$\tag{9-35}r_{\alpha k}=-\frac{2}{n_i^2n_j^2}\chi_{k\alpha}^{(2)}=-\frac{4}{n_i^2n_j^2}d_{k\alpha}$

where $$\chi_{k\alpha}^{(2)}=\chi_{kij}^{(2)}(0=\omega-\omega)$$ and the index $$k$$ is associated with the DC electric field. Note that Kleiman's symmetry condition is never valid for $$\boldsymbol{\chi}^{(2)}(0=\omega-\omega)$$ because no material can be completely nondispersive in the entire spectral range from DC to the optical frequencies.

With index contraction, the second-order nonlinear susceptibilities $$\chi_{i\alpha}^{(2)}$$ and, correspondingly, the nonlinear coefficients $$d_{i\alpha}$$ can be expressed in the form of a 3 x 6 matrix. From the relation in (9-35), it is clear that the matrix form of $$\chi_{i\alpha}^{(2)}$$ and $$d_{i\alpha}$$ for each of the noncentrosymmetric point groups is exactly the transpose of the matrix of the Pockels coefficients listed in Table 6-1 [refer to the Pockels effect tutorial].

If Kleiman's symmetry condition is valid, the matrix form of $$\chi_{i\alpha}^{(2)}$$ and $$d_{i\alpha}$$ is further simplified to result in a maximum of only 10 independent parameters. For example, $$d_{14}=d_{25}=d_{36}$$ under Kleiman's symmetry condition.

From Table 6-1 [refer to the Pockels effect tutorial], we find that the only nonlinear coefficients for the $$422$$ and $$622$$ point groups are $$d_{25}=-d_{14}$$, which have to vanish identically under Kleiman's symmetry condition though the Pockels coefficients $$r_{52}=-r_{41}$$ do not have to vanish.

We also find that under Kleiman's symmetry condition the 3 independent nonlinear coefficients $$d_{14}$$, $$d_{25}$$, and $$d_{36}$$ for the $$222$$ point group reduce to 1 identical parameter, and the 2 independent parameters $$d_{14}=d_{25}$$ and $$d_{36}$$ for the $$\bar42m$$ point group also reduce to a single parameter. The properties of some important nonlinear crystals are listed in Table 9-3 below.

Using (9-21) [refer to the optical nonlinearity tutorial] and (9-34), the second-order nonlinear polarization can be expressed in terms of the $$d_{i\alpha}$$ matrix. In the general case of $$\omega_1+\omega_2=\omega_3$$ with $$\omega_1\ne\omega_2$$, we have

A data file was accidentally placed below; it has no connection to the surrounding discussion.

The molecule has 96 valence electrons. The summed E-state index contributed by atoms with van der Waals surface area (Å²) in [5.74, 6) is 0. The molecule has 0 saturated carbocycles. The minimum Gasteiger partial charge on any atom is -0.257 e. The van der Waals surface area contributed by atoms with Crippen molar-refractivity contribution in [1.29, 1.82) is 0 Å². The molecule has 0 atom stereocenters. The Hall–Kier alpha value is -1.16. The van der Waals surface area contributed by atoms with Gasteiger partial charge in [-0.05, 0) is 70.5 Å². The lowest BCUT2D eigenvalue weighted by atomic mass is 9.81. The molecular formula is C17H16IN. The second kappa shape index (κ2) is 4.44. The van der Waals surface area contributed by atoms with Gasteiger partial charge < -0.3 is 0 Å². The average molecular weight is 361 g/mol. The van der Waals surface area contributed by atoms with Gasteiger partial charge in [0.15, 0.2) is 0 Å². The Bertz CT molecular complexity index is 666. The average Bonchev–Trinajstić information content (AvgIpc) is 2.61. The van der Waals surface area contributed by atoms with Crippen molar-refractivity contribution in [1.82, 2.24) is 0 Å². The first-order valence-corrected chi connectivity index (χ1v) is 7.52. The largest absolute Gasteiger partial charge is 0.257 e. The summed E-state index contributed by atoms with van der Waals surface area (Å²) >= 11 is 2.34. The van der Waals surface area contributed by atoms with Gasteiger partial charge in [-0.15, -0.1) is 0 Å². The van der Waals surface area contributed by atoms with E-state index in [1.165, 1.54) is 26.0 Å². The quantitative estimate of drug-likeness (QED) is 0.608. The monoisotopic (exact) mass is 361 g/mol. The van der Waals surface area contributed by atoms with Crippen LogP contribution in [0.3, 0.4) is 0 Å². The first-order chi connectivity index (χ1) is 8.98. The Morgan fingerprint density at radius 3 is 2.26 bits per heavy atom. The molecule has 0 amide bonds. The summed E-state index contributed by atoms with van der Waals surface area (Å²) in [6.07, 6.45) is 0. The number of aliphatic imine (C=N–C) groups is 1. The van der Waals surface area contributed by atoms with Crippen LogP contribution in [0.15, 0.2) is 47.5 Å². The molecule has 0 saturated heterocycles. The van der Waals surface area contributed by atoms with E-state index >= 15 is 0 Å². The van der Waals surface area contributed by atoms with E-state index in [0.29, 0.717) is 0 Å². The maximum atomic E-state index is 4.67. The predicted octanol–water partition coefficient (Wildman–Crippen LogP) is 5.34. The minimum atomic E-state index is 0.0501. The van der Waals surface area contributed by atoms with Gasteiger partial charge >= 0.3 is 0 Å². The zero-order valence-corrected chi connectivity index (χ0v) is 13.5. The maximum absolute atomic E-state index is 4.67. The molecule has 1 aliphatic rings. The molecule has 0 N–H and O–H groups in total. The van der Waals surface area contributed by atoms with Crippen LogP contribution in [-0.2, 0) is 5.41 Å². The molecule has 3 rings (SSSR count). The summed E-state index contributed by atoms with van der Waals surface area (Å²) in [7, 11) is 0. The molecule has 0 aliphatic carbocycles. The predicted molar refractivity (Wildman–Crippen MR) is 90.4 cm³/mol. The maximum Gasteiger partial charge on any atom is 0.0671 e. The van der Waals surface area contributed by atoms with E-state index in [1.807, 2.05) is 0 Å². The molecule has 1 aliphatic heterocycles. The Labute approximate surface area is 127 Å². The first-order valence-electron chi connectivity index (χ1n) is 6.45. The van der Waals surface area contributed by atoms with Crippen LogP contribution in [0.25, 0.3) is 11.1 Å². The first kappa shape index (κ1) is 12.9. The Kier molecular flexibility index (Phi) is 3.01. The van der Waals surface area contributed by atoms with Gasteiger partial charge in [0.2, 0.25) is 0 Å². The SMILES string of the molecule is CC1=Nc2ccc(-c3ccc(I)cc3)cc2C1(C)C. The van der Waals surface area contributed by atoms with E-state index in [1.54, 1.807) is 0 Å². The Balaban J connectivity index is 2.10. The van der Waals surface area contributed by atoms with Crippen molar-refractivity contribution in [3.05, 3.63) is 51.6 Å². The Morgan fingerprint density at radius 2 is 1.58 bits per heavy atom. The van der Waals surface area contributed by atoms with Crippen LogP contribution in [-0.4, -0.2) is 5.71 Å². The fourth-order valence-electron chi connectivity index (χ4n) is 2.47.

$\tag{9-36}\begin{bmatrix}P_x^{(2)}(\omega_3)\\P_y^{(2)}(\omega_3)\\P_z^{(2)}(\omega_3)\end{bmatrix}=4\epsilon_0\begin{bmatrix}d_{11}&d_{12}&d_{13}&d_{14}&d_{15}&d_{16}\\d_{21}&d_{22}&d_{23}&d_{24}&d_{25}&d_{26}\\d_{31}&d_{32}&d_{33}&d_{34}&d_{35}&d_{36}\end{bmatrix}\times\begin{bmatrix}E_x(\omega_1)E_x(\omega_2)\\E_y(\omega_1)E_y(\omega_2)\\E_z(\omega_1)E_z(\omega_2)\\E_y(\omega_1)E_z(\omega_2)+E_z(\omega_1)E_y(\omega_2)\\E_z(\omega_1)E_x(\omega_2)+E_x(\omega_1)E_z(\omega_2)\\E_x(\omega_1)E_y(\omega_2)+E_y(\omega_1)E_x(\omega_2)\end{bmatrix}$

In the case of second-harmonic generation, we have

$\tag{9-37}\begin{bmatrix}P_x^{(2)}(2\omega)\\P_y^{(2)}(2\omega)\\P_z^{(2)}(2\omega)\end{bmatrix}=2\epsilon_0\begin{bmatrix}d_{11}&d_{12}&d_{13}&d_{14}&d_{15}&d_{16}\\d_{21}&d_{22}&d_{23}&d_{24}&d_{25}&d_{26}\\d_{31}&d_{32}&d_{33}&d_{34}&d_{35}&d_{36}\end{bmatrix}\begin{bmatrix}E_x^2(\omega)\\E_y^2(\omega)\\E_z^2(\omega)\\2E_y(\omega)E_z(\omega)\\2E_z(\omega)E_x(\omega)\\2E_x(\omega)E_y(\omega)\end{bmatrix}$

Note that each $$d$$ coefficient in (9-36) has the same value as the corresponding one in (9-37) if we ignore dispersion due to frequency differences between (9-36) and (9-37). It is true that in the case when $$\omega_1\ne\omega_2$$, $$\mathbf{P}^{(2)}(\omega_3)=2\mathbf{P}^{(2)}(2\omega)$$ if $$\mathbf{E}(\omega_1)=\mathbf{E}(\omega_2)=\mathbf{E}(\omega)$$ as is seen by comparing (9-36) and (9-37).

Unit conversion

The SI system, which is essentially MKSA system, is used consistently in our tutorials. Nevertheless, the Gaussian system is also used quite often in the literature. In the Gaussian system, cgs units are used, but the electric field quantities and the susceptibilities are normally given the units of esu, meaning electrostatic units, without explicitly spelling out their true dimensions. In the SI system, the units are explicit. Unit conversion for susceptibilities between the SI and Gaussian systems follows the following relations:

\begin{align}\text{SI}\qquad&\qquad \text{Gaussian}\\\chi^{(1)}(\text{dimensionless})&=4\pi\chi^{(1)}(\text{dimensionless})\tag{9-38}\\\chi^{(2)}(\text{m V}^{-1})&=\frac{4\pi}{3\times10^4}\chi^{(2)}(\text{esu})\tag{9-39}\\\chi^{(3)}(\text{m}^2\text{ V}^{-2})&=\frac{4\pi}{9\times10^8}\chi^{(3)}(\text{esu})\tag{9-40}\end{align}

Unti conversion for the $$d$$ coefficient is the same as that for $$\chi^{(2)}$$ given in (9-39) because the relation in (9-34) is independent of the unit system used.

The next part continues with the nonlinear optical interactions tutorial.